<http://example.com/foo#p> isn't a legal XML element name. It contains characters (such as colon) that are not syntactically permitted in an XML element name. So, using XML's namespace mechanism gets us out of a hole when we want RDF identifiers in XML to be URI's. It also has value in its own right though: semantically your p relation may denote something different to my p relation; if we put them in different namespaces there's much less chance of an accidental confusion of semantics.

So, now that we know why j.0 appears, what can we do? One solution is to not use XML output. The same example, written in N3 format instead of RDF/XML, becomes:

<http://example.com/foo#r>
      <http://example.com/foo#p>
              "42" .

No funny prefixes in sight. Alternatively, we can just ensure that we use a sensible name for the namespace instead of Jena's autogenerated j.0, j.1, etc. The key to this is the PrefixMapping interface, which is a super-interface of Model. The method setNsPrefix lets us assign a more meaningful (to human readers!) namespace:

    public static void main( String[] args ) {
        Model m = ModelFactory.createDefaultModel();
        String NS = "http://example.com/foo#";
        m.setNsPrefix( "eg", NS );
        Property p = m.createProperty( NS + "p" );
        Resource r = m.createResource( NS + "r" );
        r.addProperty( p, 42 );
        m.write( System.out, "RDF/XML" );
    }

Producing:

<rdf:RDF
    xmlns:eg="http://example.com/foo#"
    xmlns:rdf="http://www.w3.org/1999/02/22-rdf-syntax-ns#" >
  <rdf:Description rdf:about="http://example.com/foo#r">
    <eg:p>42</eg:p>
  </rdf:Description>
</rdf:RDF>

del.icio.us: jena, semantic web.

Sunday, April 17, 2005

Delving into DocBook

For more years than I'm prepared to admit (even to myself ... no, especially to myself) I've been pursuing a part-time PhD at the University of Liverpool. It has taken much longer, and been much harder work than I anticipated, and I expected it to be quite hard work. Still, I met with my supervisor on Thursday last week, and we've agreed that I've done enough to start writing up now. The exact criteria for getting a PhD in the UK system are somewhat unclear (to me), but in essence the PhD is regarded as a research training, and the successful candidate needs to show a thorough understanding of the reseach area and to have made a contribution to knowledge. The primary assessment is made on the thesis, and that's what I have to produce next. Breakthrough discoveries are not required, which is good because I feel I've opened up more questions than I've answered. Actual breakthoughs: none; contributions to knowledge: well, let's see when I've finished the thesis. Emotionally I'm not sure that I've got to where I wanted to be when writing up, but I suspect that's misplaced perfectionism and hubris at work.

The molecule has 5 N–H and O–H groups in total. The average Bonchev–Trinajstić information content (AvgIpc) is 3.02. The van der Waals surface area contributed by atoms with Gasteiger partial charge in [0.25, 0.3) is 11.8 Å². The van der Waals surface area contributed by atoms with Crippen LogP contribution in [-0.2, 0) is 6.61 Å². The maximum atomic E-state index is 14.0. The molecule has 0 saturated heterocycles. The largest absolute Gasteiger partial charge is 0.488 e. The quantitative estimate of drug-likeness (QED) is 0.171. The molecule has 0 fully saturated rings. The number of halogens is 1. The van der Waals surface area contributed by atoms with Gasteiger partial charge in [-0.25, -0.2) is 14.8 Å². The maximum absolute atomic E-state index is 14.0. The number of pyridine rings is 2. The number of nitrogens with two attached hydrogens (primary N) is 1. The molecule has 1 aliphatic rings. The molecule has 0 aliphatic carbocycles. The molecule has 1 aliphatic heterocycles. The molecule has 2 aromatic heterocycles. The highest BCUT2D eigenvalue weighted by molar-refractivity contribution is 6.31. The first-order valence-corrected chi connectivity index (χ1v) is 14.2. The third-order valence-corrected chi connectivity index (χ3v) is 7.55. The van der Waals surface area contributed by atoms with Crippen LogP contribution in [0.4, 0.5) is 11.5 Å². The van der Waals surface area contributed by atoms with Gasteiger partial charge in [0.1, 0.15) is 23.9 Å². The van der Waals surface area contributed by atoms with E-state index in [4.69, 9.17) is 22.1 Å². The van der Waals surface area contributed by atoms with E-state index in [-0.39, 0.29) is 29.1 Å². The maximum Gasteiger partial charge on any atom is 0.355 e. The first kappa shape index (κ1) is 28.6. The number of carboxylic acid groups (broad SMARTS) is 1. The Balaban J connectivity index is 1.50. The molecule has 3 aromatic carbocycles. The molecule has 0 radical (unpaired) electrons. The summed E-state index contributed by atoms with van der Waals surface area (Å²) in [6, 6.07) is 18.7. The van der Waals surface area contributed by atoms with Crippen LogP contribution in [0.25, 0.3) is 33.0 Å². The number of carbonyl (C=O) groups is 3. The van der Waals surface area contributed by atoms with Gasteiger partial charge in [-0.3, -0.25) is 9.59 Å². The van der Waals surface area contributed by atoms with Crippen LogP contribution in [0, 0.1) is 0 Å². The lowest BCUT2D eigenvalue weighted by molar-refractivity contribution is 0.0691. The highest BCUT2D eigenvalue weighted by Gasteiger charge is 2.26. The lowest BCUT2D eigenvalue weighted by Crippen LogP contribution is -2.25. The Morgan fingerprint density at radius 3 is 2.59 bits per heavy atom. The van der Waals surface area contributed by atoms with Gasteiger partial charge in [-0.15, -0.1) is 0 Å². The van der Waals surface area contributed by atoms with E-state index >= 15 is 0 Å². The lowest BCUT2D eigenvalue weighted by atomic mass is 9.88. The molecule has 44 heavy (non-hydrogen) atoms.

This brings me to the actual subject of this posting: which writing tool to use? At the office (i.e. my day job) we generally use the MSOffice suite, but I'm not going to write my thesis in Word. Reasons: (i) I've had Word crash on me and lose content or formatting information, and it's just tedious to recreate lost work, (ii) Word does this more often on long, multi-part documents which is exactly what I'm going to be writing, (iii) I want to generate decent HTML from the finished thesis so that I can put it up on the web, Word's HTML output is vile, and (iv) I don't want to be locked-in to a proprietary binary format forever. Many of my academic friends and colleagues use LaTeX for writing. I used to be a LaTeX user many, many years ago, but those skills have completely atrophied. Plus, I've seen the results of some LaTeX to HTML converters, and the results are simply horrible. So I've decided to try a brave experiment and use DocBook.

Reasons for choosing DocBook? Well, mostly the opposite of the strikes against Word. It's a well-tested, open, text-based format. DocBook is specifically designed to generate multiple output presentations (HTML, PDF, XML) from a single source. There are lots of DocBook tools, and assuming they tend towards some sort of normal distribution, some of them must be out on the right-hand tail! It is a problem, however, that there are just so many tools around. I'm finding it very daunting figuring out where to start. So, as a DocBook neophyte I'm going to try to capture some of my baby steps and discoveries as I go. Add some rocks to the way-markers as I pass.

Some of the features and issues I'm going to be looking out for:

  • Generating documents that have separate chapters, but allow me to cross reference between chapters;
  • Generating XHTML output as both page-per-chapter (or page-per-section) and one-page-per-document;
  • Inserting meta-data into the XHTML output, including id attributes so that I can cross-reference the XHTML content;
  • Using CSS stylesheets with the output XHTML;
  • Automated indexing;
  • Bibliography support (I will really miss ProCite as I move away from Word, and I need to find a way of migrating my large ProCite database to DocBook's world);
  • Equations and formulae;
  • Source editors, whether on the raw XML or a WSIWYG view onto the document content.